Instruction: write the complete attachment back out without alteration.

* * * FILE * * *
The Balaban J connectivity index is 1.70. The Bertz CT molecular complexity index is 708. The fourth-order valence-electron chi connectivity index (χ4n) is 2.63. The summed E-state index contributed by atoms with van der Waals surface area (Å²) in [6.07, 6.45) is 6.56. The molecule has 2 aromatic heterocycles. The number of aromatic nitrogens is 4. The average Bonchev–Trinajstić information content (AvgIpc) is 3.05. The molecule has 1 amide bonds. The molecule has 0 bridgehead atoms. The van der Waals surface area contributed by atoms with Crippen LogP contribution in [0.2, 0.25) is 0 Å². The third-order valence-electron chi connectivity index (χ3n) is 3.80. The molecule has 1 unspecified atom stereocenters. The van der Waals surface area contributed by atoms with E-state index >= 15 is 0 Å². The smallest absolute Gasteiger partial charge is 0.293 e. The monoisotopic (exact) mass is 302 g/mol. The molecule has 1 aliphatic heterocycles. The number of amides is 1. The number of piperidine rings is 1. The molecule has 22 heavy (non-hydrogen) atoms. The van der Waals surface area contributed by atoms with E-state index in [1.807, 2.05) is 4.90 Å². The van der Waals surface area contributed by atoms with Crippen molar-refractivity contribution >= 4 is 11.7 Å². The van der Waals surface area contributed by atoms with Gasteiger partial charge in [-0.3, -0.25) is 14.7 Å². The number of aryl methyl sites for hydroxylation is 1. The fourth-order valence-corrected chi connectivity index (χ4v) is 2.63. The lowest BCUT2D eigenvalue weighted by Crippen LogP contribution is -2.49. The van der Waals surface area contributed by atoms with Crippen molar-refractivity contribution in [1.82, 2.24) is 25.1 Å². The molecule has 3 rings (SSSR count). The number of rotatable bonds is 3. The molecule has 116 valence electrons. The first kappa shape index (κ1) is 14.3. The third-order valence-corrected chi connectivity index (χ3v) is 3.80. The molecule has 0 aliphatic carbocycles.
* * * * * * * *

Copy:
The Balaban J connectivity index is 1.70. The Bertz CT molecular complexity index is 708. The fourth-order valence-electron chi connectivity index (χ4n) is 2.63. The summed E-state index contributed by atoms with van der Waals surface area (Å²) in [6.07, 6.45) is 6.56. The molecule has 2 aromatic heterocycles. The number of aromatic nitrogens is 4. The average Bonchev–Trinajstić information content (AvgIpc) is 3.05. The molecule has 1 amide bonds. The molecule has 0 bridgehead atoms. The van der Waals surface area contributed by atoms with Crippen LogP contribution in [0.2, 0.25) is 0 Å². The third-order valence-electron chi connectivity index (χ3n) is 3.80. The molecule has 1 unspecified atom stereocenters. The van der Waals surface area contributed by atoms with E-state index >= 15 is 0 Å². The smallest absolute Gasteiger partial charge is 0.293 e. The monoisotopic (exact) mass is 302 g/mol. The molecule has 1 aliphatic heterocycles. The number of amides is 1. The number of piperidine rings is 1. The molecule has 22 heavy (non-hydrogen) atoms. The van der Waals surface area contributed by atoms with E-state index in [1.807, 2.05) is 4.90 Å². The van der Waals surface area contributed by atoms with Crippen molar-refractivity contribution >= 4 is 11.7 Å². The van der Waals surface area contributed by atoms with Gasteiger partial charge in [-0.3, -0.25) is 14.7 Å². The number of aryl methyl sites for hydroxylation is 1. The fourth-order valence-corrected chi connectivity index (χ4v) is 2.63. The lowest BCUT2D eigenvalue weighted by Crippen LogP contribution is -2.49. The van der Waals surface area contributed by atoms with Crippen molar-refractivity contribution in [1.82, 2.24) is 25.1 Å². The molecule has 3 rings (SSSR count). The number of rotatable bonds is 3. The molecule has 116 valence electrons. The first kappa shape index (κ1) is 14.3. The third-order valence-corrected chi connectivity index (χ3v) is 3.80. The molecule has 0 aliphatic carbocycles.